Legislature(1997 - 1998)

04/15/1997 01:38 PM Senate L&C

Audio Topic
* first hearing in first committee of referral
+ teleconferenced
= bill was previously heard/scheduled
              SENATE LABOR AND COMMERCE COMMITTEE                              
                         April 15, 1997                                        
                           1:38 P.M.                                           
 MEMBERS PRESENT                                                               
 Senator Loren Leman, Chairman                                                 
 Senator Jerry Mackie, Vice Chairman                                           
 Senator Tim Kelly                                                             
  MEMBERS ABSENT                                                               
 Senator Mike Miller                                                           
 Senator Lyman Hoffman                                                         
  COMMITTEE CALENDAR                                                           
 SENATE BILL NO. 162                                                           
 "An Act relating to payment of minimum wages to tipped employees;             
 and providing for an effective date."                                         
  - MOVED SB 162 OUT OF COMMITTEE                                              
 HOUSE BILL NO. 138                                                            
 "An Act relating to the Board of Storage Tank Assistance; and                 
 providing for an effective date."                                             
  - MOVED HB 138 OUT OF COMMITTEE                                              
 SENATE BILL NO. 110                                                           
 "An Act relating to licensure of landscape architects."                       
  - MOVED CSSB 110(L&C) OUT OF COMMITTEE                                       
 SENATE BILL NO. 152                                                           
 "An Act relating to certified nurse aides; and providing for an               
 effective date."                                                              
  - MOVED CSSB 152(L&C) OUT OF COMMITTEE                                       
 SENATE BILL NO. 169                                                           
 "An Act relating to an exemption from the requirement for payment             
 for overtime under a voluntary work hour plan for work performed by           
 employees at certain mines; and providing for an effective date."             
  - HEARD AND HELD                                                             
  PREVIOUS SENATE COMMITTEE ACTION                                             
 SB 162 - See Labor and Commerce minutes dated 4/10/97.                        
 HB 138 - See Labor and Commerce minutes dated 4/10/97.                        
 SB 110 - No previous action to consider.                                      
 SB 152 - No previous action to consider.                                      
 SB 169 - No previous action to consider.                                      
  WITNESS REGISTER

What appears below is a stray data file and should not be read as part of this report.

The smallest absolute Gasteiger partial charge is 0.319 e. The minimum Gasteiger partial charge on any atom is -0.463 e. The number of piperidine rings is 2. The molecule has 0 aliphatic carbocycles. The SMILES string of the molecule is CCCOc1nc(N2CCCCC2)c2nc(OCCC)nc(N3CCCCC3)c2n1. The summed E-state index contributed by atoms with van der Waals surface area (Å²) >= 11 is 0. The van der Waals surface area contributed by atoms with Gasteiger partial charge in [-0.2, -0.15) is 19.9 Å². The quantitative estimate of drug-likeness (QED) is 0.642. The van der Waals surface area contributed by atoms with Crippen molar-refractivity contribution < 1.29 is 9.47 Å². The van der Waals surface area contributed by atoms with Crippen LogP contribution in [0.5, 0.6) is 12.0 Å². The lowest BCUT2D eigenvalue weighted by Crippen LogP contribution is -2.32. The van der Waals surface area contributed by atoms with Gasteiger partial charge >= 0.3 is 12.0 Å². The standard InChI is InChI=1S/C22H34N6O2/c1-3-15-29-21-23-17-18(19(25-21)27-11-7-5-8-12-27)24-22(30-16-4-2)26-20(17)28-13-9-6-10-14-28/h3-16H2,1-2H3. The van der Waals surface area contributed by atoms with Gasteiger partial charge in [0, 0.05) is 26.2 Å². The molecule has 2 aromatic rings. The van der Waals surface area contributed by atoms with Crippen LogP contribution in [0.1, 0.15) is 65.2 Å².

Mr. John Barnett                                                              
 Board of Storage Tank Assistance                                              
 Department of Environmental Conservation                                      
 410 Willoughby Ave., Ate. 105                                                 
 Juneau AK 99801-1795                                                          
  POSITION STATEMENT:   Supported SB 138.                                      
 Mr. Ed Flanagan, Deputy Commissioner                                          
 Department of Labor                                                           
 P.O. Box 21149                                                                
 Juneau AK 99802-1149                                                          
  POSITION STATEMENT:   Opposed SB 162 and SB 169.                             
 Mr. John Brown                                                                
 814 Austin                                                                    
 Fairbanks AK 99701                                                            
  POSITION STATEMENT:   Opposed SB 162.                                        
 Ms. Kathy Gardner, President                                                  
 Alaska Professional Design Council                                            
 3705 Arctic, #223                                                             
 Anchorage AK 99503                                                            
  POSITION STATEMENT:   Supported SB 110.                                      
 Mr. Duayne Adams, Landscape Architect                                         
 Land Design North                                                             
 510 L St., Ste 101                                                            
 Anchorage AK 99503                                                            
  POSITION STATEMENT:   Supported SB 110.                                      
 Mr. Christopher Mertl, President Elect                                        
 Alaska Chapter American Society of Landscape Architects                       
 P.O. Box 20171                                                                
 Juneau AK 99802                                                               
  POSITION STATEMENT:   Supported SB 110.                                      
 Ms. Jean Smith, Staff                                                         
 Senator Jerry Mackie